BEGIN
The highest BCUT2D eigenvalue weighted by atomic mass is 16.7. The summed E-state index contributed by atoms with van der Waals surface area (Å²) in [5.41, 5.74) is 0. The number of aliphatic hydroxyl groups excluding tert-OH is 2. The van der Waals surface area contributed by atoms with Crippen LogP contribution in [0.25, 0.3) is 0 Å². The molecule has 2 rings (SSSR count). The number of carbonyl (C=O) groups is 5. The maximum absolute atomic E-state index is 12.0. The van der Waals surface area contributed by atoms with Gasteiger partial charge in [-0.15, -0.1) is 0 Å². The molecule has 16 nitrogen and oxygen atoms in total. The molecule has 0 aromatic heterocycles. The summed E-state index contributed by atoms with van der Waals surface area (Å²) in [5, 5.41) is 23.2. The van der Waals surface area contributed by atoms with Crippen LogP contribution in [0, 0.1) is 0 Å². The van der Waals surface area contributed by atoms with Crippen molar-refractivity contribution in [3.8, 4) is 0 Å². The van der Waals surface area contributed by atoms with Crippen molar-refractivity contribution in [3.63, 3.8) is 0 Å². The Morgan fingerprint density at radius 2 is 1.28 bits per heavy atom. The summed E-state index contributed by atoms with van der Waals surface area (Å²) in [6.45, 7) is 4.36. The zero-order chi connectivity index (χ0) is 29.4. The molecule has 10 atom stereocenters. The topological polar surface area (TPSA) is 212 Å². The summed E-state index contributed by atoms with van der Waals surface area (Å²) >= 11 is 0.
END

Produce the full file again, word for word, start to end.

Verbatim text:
The highest BCUT2D eigenvalue weighted by atomic mass is 16.7. The summed E-state index contributed by atoms with van der Waals surface area (Å²) in [5.41, 5.74) is 0. The number of aliphatic hydroxyl groups excluding tert-OH is 2. The van der Waals surface area contributed by atoms with Crippen LogP contribution in [0.25, 0.3) is 0 Å². The molecule has 2 rings (SSSR count). The number of carbonyl (C=O) groups is 5. The maximum absolute atomic E-state index is 12.0. The van der Waals surface area contributed by atoms with Gasteiger partial charge in [-0.15, -0.1) is 0 Å². The molecule has 16 nitrogen and oxygen atoms in total. The molecule has 0 aromatic heterocycles. The summed E-state index contributed by atoms with van der Waals surface area (Å²) in [5, 5.41) is 23.2. The van der Waals surface area contributed by atoms with Crippen LogP contribution in [0, 0.1) is 0 Å². The van der Waals surface area contributed by atoms with Crippen molar-refractivity contribution in [3.8, 4) is 0 Å². The van der Waals surface area contributed by atoms with Crippen molar-refractivity contribution in [3.63, 3.8) is 0 Å². The Morgan fingerprint density at radius 2 is 1.28 bits per heavy atom. The summed E-state index contributed by atoms with van der Waals surface area (Å²) in [6.45, 7) is 4.36. The zero-order chi connectivity index (χ0) is 29.4. The molecule has 10 atom stereocenters. The topological polar surface area (TPSA) is 212 Å². The summed E-state index contributed by atoms with van der Waals surface area (Å²) >= 11 is 0.